While cleaning my office on a rainy day, I came across one of my old logbooks and opened it up to April 25, 1970 to see what I was catching on that Saturday when I was still living on Long Island. It turned out that I fished with a couple of friends on their boat out of Jones Inlet as I jigged 102 mackerel and two herring.
That was just a routine day of spring mackerel jigging then, and in almost every other spring after I started saltwater fishing. Huge schools of mackerel started their northern migration off Virginia, and moved steadily up the coast during April before ending up in New England waters within a few weeks. Some years were better than others, but catching 100 or more a man was routine, and party boat fleets thrived on the great fishery for both food and a freezer full of bait for the months to come.
The foreign fleets caught millions of pounds and put a big dent in that fishery, but mackerel did come back after the 200-mile limit went into effect. Yet, foreign fleets were allowed to continue taking mackerel if they participated in joint ventures with American trawlers. NOAA Fisheries considered mackerel to be underfished at that time, but after a few more years the spring runs diminished and then virtually disappeared even as NOAA Fisheries kept setting large quotas that weren’t being filled. When I called them about this, they admitted to be using an old stock assessment. There were some years when there was a good winter mackerel run off the N.J and L.I coasts, but even that has died out — and party boat skippers who used to run experimental trips for mackerel in the spring now don’t even bother. From millions of fish to none at all!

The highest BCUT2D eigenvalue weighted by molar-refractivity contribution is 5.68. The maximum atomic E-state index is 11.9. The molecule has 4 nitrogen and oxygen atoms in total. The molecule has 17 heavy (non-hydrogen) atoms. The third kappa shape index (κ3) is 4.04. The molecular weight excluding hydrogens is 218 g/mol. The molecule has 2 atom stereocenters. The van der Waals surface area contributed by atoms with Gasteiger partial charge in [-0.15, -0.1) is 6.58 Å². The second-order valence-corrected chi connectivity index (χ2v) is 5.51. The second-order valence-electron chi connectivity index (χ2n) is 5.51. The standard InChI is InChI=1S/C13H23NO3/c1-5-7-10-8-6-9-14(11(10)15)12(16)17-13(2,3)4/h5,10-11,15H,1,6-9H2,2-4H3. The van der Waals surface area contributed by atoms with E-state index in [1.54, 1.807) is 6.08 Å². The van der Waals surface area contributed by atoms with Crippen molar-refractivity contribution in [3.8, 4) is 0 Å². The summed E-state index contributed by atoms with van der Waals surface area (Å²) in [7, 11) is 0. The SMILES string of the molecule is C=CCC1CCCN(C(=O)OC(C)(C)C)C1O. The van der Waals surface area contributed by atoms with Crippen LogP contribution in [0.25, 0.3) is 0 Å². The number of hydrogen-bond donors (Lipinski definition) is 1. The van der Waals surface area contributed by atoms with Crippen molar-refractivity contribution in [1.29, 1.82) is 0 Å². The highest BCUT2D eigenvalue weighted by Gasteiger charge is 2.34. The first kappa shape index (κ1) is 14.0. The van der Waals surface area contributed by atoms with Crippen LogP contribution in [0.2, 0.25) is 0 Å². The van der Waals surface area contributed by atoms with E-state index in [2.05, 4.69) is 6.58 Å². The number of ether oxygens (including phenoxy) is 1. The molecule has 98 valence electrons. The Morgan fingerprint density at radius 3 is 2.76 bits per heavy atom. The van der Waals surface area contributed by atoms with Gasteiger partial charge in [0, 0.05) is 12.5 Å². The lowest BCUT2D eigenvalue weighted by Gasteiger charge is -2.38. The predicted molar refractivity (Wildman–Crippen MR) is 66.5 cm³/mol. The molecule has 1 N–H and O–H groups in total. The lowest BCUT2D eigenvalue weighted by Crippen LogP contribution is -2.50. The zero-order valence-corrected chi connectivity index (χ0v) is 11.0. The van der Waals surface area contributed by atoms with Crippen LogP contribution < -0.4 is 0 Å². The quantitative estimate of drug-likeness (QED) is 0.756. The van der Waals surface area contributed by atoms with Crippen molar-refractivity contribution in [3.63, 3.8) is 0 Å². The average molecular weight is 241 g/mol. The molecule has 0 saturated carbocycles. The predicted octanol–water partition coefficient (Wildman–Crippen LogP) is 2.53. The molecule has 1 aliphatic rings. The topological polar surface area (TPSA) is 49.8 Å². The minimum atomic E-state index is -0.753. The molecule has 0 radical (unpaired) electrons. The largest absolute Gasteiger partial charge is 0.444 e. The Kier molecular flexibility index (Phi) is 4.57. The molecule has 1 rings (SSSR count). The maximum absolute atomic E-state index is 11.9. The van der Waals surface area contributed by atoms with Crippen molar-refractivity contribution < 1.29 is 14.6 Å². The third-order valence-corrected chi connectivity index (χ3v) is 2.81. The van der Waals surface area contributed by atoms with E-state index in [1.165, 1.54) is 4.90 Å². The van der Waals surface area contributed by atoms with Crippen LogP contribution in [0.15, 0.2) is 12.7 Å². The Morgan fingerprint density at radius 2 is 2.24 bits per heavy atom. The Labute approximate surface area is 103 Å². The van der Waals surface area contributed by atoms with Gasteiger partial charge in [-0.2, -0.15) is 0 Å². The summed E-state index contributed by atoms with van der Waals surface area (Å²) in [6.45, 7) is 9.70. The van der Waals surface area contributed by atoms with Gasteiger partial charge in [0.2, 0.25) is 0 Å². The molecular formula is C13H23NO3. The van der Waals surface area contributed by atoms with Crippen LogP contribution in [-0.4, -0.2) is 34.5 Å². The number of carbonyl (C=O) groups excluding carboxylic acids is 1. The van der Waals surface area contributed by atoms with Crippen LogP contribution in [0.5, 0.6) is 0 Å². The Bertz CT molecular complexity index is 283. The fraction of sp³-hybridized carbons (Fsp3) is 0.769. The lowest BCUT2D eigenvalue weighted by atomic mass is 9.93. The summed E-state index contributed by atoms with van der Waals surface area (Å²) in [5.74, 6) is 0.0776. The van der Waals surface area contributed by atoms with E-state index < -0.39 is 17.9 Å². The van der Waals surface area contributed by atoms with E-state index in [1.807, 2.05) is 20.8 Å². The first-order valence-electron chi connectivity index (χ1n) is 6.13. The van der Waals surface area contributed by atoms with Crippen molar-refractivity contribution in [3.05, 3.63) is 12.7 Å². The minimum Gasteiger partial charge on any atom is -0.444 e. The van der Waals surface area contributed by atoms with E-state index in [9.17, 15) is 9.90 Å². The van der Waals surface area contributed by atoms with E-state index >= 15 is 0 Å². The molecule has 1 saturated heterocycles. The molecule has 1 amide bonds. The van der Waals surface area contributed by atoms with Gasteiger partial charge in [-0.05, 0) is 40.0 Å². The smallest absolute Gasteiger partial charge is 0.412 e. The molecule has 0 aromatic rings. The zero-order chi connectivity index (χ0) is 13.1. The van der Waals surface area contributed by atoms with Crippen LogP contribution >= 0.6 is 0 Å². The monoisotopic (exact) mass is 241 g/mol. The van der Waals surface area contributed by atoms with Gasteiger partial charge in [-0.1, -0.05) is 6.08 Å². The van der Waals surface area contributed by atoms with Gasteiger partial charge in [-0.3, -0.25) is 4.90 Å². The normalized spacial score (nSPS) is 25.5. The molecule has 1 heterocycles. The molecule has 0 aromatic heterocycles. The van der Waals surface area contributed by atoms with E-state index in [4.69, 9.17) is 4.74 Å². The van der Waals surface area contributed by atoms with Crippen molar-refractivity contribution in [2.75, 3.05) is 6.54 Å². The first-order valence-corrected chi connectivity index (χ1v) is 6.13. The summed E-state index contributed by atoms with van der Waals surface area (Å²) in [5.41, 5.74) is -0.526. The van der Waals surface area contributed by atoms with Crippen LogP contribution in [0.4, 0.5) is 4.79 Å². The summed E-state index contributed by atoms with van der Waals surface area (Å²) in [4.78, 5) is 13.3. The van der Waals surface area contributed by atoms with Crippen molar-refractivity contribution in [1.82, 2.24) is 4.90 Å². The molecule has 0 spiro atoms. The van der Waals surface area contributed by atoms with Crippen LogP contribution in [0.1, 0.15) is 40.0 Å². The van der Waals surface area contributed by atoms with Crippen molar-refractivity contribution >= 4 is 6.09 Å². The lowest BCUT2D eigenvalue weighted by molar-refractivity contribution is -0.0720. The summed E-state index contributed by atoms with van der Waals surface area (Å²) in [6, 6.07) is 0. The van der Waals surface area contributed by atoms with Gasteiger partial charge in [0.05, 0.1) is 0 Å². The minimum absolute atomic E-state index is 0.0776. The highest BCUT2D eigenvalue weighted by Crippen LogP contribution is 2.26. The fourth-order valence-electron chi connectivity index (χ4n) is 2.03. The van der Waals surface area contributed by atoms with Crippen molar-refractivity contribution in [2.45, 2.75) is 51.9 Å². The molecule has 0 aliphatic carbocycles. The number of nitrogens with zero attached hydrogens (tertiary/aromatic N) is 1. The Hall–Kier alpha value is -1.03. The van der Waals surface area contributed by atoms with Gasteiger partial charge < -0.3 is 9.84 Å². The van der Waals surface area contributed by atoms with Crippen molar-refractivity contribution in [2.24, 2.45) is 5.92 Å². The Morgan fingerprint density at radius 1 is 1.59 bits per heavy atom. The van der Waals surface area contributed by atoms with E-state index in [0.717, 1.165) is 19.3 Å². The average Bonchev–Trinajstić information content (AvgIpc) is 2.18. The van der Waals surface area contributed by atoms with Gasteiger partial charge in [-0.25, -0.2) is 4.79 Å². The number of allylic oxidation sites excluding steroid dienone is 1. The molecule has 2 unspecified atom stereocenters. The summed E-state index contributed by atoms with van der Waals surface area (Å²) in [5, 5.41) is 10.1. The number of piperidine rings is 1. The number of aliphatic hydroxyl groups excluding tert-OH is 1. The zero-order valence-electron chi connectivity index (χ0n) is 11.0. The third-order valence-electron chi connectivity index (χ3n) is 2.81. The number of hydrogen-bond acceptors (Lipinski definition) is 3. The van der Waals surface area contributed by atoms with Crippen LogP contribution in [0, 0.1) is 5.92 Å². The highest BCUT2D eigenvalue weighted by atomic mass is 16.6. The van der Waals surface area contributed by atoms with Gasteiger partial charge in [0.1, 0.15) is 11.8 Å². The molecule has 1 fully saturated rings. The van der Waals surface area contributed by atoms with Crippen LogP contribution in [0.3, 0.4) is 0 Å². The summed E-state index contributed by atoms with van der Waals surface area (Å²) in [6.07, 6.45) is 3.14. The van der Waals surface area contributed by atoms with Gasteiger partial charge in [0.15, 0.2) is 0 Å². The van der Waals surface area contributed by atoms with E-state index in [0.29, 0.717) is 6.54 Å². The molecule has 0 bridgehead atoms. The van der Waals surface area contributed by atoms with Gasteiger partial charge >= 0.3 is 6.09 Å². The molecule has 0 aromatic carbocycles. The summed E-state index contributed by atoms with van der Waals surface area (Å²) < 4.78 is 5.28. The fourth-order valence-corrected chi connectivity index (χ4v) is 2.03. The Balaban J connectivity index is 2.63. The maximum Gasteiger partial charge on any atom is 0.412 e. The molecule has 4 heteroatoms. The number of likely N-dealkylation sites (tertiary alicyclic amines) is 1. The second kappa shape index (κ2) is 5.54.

Due to today’s weather, there have been no reports. There was a very good one about surf stripers that came in after last night’s blog. Jerry Lasko and Maren Toleno from Point Pleasant cast Kettle Creek paddletail jigs in the Ocean County surf to release dozens of small bass in a spot where they never got a hit the afternoon before when the surf was calm. A bit of white water turned the stripers on, though the largest was only 22 inches. It may take another day for the surf to settle and clear.
Grumpy’s Tackle in Seaside Park has been reporting small bass in the surf for over a week, and Betty & Nick’s notes the surf temperature has warmed to 50 degrees.
The Golden Eagle from Belmar will be sailing for stripers at 7:30 a.m. Thursday.
There is a thick fog warning until 7 a.m. before a west wind kicks in.
The first two stripers caught last Thursday morning on bunker chunks before release from Ty Man in Raritan Bay